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Bonus Editorial
Project Interlock

Idaho High Schools Look to the Stands

Like so many other high school groups across the country, the Southern Idaho Conference (SIC) has been working to deter poor sportsmanship in its interscholastic athletic programs. Seven years ago, it implemented Project Interlock, which continues to thrive, expand, and be replicated by others with each passing year.

What makes this project unique is that it doesn't target students in the uniforms but rather takes aim at those students sitting in the stands. The idea is that good sportsmanship needs to be established by student leaders cheering from the bleachers as much as by students on the field. Another unique aspect of the program is that it unites high school students from the conference's 14 schools for a half-day of "Sportsmanship 101." The program challenges students to discuss, and offer solutions to, current sportsmanship issues.

The theory goes like this: If you can get students to acknowledge and understand the problems, and invite them to provide possible solutions, their own behavior will improve. In turn, they will influence others within their individual social circles to adopt more sportsmanlike behaviors. "Kids are kids," says Rex Johnson, Principal of Centennial High School in Boise and a founder of Project Interlock, "and you can't tell them, By golly, you're going to do this, this, and this,' because they'll insist, No, we're not!' So instead we ask them to help us."

The idea of lending a helping hand is how the project got its name. "That's the sign of the whole thing," Johnson says, "interlocking hands together to work together for a better understanding between schools in a sports arena."

Project Interlock actually began over a decade ago in the Boise School District. "At that time the district had five schools and there was some pretty heated competition going on," says Jack Acree, District Athletic Coordinator for the Boise School District and another project founder. "We never had any major problems, but in some of the state's other school districts, and in other states, there had been riots and fights. We didn't want that to happen [in our schools], so we took some preventative measures."

In Interlock's infancy, the schools began by hosting an informal lunch whenever a game between rivals was scheduled. Each school's administrators would select a handful of students at random and bring them together for a pizza meet-and-greet.

"It was just to get together and get to know each other," Johnson says, "to have a positive interaction between schools rather than that rivalry of shouting, fighting, and stuff. The thought was, 'Tonight at the game we'll see you, so let's try to be good sports between ourselves.'"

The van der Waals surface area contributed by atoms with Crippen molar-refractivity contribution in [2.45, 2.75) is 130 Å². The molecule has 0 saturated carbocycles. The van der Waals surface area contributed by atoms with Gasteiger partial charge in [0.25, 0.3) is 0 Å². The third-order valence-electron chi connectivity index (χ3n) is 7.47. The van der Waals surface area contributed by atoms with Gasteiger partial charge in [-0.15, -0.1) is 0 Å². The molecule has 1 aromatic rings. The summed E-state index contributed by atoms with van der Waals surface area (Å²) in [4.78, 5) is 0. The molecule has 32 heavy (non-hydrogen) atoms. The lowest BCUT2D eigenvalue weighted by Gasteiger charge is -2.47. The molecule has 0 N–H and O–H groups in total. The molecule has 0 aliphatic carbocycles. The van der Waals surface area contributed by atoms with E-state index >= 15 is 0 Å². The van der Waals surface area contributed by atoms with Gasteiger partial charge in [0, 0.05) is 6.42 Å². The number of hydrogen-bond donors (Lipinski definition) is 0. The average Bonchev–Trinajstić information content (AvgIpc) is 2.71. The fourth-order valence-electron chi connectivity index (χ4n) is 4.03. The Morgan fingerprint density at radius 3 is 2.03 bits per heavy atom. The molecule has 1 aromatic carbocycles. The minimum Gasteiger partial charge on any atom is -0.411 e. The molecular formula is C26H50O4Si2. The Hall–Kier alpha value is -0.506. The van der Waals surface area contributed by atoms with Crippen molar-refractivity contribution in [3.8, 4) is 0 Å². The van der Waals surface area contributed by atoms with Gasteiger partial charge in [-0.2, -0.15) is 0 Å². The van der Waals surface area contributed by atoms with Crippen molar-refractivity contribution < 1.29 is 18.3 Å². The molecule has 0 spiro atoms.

Project Interlock was implemented conference-wide when Johnson became president of the Southern Idaho Conference in 1992. "We felt like it was working so well with us that we should get the whole league involved, so we did," Acree explains.

Even now, in its evolved state, the project's format is simple but effective. Twice a year--once before fall sports and once before winter sports--each of the participating 14 schools appoint seven students as representatives to attend that season's half-day Interlock meeting. "What administrators look for are students who are active at the games--cheerleaders, student body officers, the rowdy ones, and some of the students who lead cheers," Acree says.

The meeting opens with the students listening to one or more speakers. "Interlock brings in someone from the Idaho High School Activities Association (IHSAA) to talk about the state sportsmanship program and the reasons for promoting good sportsmanship," says Acree. "Different people from the community, like business leaders, also come and explain how sportsmanship is important in working together and getting along, and how that carries over from school activities into life and business." "Once we brought in the assistant coach of the Boise State University basketball team," says Johnson. "We've had the CEO from the YMCA come and speak about sportsmanship, honesty, and character. And this year we had a pretty well-known official come and speak about what the official's role is."

Next, the students do an ice-breaker activity, are divided into groups, and then discuss topics of concern. Within each group, participants are given up to 15 questions to discuss. Each group also appoints a leader, who later shares the group's ideas with the rest of the assembly.

The purpose of the question period is two-fold. Initially, it engages students in discussions about the value and importance of good sportsmanship and the ways they can positively support their teams. But it also provides administrators with new ideas for policy.